In my estimation, this 26 minute EP is the best material Daedelus has released since the full length Daedelus Denies the Day's Demise in 2006. It is also his first release for Flying Lotus' Brainfeeder label, and arguably his most explorative and creative work to date. Behind the lush music is a complex unifying concept, the Boxer Rebellion of China at the turn of the 20th century. Now, I love a good concept album, but unfortunately what could have been a very interesting story is presented here in rather vague terms. In other words, this album earned this position on my list for its strictly musical merits. Nothing about this sounds Chinese or antiquated; other than from its name, song titles and certain lyrics, you would never guess this EP is about what Daedelus says it's about. But that's alright; Righteous Fists of Harmony features heart-swellingly lovely songs. The most accessible is "Order of the Golden Dawn", featuring Daedelus' wife Laura Darlington on vocals. The tune sounds like a lost bossa nova classic worthy of the great Nara Leão. Why we get bossa nova in the middle of a trip to rebellious China ca. 1900, I do not know, but it sure is a wonderful track. Other standouts are the short instrumental "Tidal Waves Uprising" with its multitude of acoustic guitar loops building up and threatening to spill over; the mysterious and nostalgic "The Open Hand Avows" with high lilting synth melodies and hypnotic arpeggios; "Succumbing To" with gorgeously sighed vocals from Kid A and fully acoustic instrumentation including strings and a bass clarinet; and the dreamy closing track "Fin de siècle" which sounds like it could have been composed by Maurice Ravel, a complement of the highest order. A couple other tracks are more aggressive and evoke the violence of the Boxer Rebellion; the most surprising of these is "The Finishing of a Thing", the early climax of the EP and the most programmatic (as in illustrative) track, in which a hesitant fanfare is overwhelmed by an avalanche of war drums and noise. The following three mellow tracks are denouement after that explosion of sound, and it's an interesting puzzle to imagine what they all have to do with the overarching concept. If the overall relation of the Boxer Rebellion to this music is a little hazy, at least that allows for a variety of possible interpretations for the listener. Daedelus deserves much applause for this artful release that owes as much to acoustic as electronic music.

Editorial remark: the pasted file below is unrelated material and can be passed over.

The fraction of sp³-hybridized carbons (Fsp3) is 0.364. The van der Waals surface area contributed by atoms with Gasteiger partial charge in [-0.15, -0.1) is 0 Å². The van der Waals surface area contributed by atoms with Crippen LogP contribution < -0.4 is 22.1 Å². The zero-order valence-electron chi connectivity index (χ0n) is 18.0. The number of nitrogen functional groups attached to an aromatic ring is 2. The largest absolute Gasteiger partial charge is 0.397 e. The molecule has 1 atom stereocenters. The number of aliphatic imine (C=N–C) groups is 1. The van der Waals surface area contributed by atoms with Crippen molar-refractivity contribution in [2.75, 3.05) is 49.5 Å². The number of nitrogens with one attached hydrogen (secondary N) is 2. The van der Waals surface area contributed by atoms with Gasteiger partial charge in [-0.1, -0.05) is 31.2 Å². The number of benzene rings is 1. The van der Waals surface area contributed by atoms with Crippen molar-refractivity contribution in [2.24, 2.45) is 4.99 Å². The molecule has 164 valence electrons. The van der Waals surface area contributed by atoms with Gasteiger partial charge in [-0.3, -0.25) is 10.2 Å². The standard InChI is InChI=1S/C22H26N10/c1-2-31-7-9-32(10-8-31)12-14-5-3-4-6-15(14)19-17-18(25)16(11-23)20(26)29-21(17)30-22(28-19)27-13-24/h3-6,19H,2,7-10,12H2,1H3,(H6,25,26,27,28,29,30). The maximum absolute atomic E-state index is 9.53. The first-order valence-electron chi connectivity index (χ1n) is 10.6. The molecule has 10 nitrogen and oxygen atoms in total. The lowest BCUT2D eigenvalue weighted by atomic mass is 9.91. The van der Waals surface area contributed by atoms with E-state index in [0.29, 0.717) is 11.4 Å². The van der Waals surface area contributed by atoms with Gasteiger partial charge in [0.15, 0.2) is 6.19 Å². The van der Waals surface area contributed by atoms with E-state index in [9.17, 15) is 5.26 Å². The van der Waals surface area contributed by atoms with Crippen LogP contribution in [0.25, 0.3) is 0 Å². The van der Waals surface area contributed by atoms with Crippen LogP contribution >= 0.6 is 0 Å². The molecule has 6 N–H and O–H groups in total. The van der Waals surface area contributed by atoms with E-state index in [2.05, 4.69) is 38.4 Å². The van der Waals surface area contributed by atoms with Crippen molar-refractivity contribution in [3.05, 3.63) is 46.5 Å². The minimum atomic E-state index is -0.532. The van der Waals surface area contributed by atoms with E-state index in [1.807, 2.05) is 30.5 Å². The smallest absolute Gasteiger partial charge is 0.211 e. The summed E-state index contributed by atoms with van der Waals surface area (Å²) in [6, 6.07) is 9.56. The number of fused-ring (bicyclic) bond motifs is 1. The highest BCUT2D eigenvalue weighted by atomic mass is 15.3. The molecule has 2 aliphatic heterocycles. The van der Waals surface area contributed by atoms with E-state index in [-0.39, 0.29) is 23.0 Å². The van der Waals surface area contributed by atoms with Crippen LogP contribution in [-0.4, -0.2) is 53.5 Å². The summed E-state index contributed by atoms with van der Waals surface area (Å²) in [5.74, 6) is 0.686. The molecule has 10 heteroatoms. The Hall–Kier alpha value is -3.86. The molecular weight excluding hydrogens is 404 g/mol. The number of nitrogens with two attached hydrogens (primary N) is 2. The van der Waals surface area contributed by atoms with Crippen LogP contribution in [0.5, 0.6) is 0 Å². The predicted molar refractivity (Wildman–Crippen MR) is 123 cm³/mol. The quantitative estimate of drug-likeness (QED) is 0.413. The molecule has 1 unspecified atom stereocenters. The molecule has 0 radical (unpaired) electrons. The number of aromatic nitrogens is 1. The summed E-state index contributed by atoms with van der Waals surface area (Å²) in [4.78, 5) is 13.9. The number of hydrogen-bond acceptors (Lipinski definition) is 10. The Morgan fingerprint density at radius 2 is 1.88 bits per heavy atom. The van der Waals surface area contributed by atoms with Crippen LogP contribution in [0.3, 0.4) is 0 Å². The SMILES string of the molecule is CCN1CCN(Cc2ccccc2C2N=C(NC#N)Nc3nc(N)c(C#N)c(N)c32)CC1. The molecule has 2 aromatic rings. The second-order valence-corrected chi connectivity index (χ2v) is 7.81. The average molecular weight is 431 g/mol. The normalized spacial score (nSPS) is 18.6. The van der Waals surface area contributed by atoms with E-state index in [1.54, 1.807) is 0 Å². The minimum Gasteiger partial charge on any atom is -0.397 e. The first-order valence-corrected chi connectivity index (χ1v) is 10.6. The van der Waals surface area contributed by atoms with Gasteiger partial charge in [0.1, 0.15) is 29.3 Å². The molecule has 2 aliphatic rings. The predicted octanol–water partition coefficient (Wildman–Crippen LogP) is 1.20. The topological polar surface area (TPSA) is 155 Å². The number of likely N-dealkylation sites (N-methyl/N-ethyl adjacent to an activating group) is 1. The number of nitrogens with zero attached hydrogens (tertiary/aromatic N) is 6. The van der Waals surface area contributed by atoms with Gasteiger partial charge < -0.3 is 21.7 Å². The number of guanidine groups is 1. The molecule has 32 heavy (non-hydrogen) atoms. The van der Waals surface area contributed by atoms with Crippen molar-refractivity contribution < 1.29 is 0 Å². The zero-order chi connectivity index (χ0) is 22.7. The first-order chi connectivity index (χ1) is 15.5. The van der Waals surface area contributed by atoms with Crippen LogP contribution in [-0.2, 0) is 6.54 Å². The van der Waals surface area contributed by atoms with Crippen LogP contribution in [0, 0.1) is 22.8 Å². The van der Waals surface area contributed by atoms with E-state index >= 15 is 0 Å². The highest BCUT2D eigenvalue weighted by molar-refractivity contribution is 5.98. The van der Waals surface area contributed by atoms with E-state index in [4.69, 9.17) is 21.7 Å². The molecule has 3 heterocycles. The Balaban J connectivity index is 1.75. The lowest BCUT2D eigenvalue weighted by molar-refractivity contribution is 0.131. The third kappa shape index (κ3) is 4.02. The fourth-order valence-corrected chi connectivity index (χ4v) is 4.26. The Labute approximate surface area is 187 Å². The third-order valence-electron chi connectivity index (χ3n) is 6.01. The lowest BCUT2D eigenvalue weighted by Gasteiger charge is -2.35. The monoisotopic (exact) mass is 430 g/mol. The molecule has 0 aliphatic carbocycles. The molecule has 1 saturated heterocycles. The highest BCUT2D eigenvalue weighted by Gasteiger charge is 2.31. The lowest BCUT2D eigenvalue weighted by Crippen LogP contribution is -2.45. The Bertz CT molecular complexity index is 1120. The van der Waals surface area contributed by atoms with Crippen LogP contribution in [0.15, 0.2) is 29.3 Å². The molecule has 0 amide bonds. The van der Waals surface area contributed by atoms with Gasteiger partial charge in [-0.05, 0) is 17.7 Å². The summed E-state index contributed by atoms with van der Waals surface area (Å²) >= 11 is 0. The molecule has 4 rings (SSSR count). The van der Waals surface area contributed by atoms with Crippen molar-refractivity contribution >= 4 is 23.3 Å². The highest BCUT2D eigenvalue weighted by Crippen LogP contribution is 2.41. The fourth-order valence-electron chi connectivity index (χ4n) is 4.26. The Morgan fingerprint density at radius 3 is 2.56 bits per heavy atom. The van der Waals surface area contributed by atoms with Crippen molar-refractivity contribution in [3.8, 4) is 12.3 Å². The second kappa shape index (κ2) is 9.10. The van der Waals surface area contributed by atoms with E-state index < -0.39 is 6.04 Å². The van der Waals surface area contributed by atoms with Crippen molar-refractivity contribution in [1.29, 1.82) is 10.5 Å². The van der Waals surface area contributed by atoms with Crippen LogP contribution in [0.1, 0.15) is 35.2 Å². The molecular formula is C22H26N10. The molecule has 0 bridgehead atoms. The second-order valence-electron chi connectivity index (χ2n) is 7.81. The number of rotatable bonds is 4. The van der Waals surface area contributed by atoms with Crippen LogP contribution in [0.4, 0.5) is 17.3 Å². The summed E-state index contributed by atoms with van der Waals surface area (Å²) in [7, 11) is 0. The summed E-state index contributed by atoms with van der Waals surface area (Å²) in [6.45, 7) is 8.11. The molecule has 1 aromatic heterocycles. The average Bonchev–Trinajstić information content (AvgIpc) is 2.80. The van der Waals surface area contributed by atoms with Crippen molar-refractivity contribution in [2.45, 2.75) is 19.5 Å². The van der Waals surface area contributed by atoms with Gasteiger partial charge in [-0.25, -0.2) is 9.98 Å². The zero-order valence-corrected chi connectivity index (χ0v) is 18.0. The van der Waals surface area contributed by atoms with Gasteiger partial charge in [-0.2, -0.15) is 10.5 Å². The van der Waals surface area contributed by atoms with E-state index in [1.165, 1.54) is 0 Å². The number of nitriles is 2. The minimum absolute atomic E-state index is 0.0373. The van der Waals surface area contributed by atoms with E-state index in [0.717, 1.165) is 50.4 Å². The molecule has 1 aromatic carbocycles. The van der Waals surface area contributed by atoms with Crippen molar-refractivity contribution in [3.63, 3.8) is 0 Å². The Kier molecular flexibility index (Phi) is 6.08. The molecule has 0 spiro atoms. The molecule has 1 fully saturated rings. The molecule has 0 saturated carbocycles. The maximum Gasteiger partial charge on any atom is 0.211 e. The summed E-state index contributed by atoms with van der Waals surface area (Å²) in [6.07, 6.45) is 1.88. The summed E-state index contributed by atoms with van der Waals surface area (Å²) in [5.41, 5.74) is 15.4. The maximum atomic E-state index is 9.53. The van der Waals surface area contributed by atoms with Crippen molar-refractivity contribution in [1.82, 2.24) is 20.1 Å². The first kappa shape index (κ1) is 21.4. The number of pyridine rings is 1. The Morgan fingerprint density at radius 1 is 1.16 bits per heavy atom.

18. Onra - Long Distance